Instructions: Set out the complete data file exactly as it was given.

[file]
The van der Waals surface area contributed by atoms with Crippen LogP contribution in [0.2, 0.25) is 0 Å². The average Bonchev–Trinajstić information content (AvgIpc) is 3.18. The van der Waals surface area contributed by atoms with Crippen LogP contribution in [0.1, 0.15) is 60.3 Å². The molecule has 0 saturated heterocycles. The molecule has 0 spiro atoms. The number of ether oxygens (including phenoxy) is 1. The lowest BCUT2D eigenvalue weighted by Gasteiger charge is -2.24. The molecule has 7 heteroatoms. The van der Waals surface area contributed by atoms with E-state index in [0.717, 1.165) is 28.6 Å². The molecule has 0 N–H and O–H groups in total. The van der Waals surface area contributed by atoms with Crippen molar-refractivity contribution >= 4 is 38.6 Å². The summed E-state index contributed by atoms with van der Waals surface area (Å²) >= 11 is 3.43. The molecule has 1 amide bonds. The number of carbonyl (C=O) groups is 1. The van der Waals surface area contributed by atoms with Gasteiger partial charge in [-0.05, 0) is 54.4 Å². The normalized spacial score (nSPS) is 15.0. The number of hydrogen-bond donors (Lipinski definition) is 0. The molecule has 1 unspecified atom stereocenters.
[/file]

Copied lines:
The van der Waals surface area contributed by atoms with Crippen LogP contribution in [0.2, 0.25) is 0 Å². The average Bonchev–Trinajstić information content (AvgIpc) is 3.18. The van der Waals surface area contributed by atoms with Crippen LogP contribution in [0.1, 0.15) is 60.3 Å². The molecule has 0 saturated heterocycles. The molecule has 0 spiro atoms. The number of ether oxygens (including phenoxy) is 1. The lowest BCUT2D eigenvalue weighted by Gasteiger charge is -2.24. The molecule has 7 heteroatoms. The van der Waals surface area contributed by atoms with E-state index in [0.717, 1.165) is 28.6 Å². The molecule has 0 N–H and O–H groups in total. The van der Waals surface area contributed by atoms with Crippen molar-refractivity contribution >= 4 is 38.6 Å². The summed E-state index contributed by atoms with van der Waals surface area (Å²) >= 11 is 3.43. The molecule has 1 amide bonds. The number of carbonyl (C=O) groups is 1. The van der Waals surface area contributed by atoms with Gasteiger partial charge in [-0.05, 0) is 54.4 Å². The normalized spacial score (nSPS) is 15.0. The number of hydrogen-bond donors (Lipinski definition) is 0. The molecule has 1 unspecified atom stereocenters.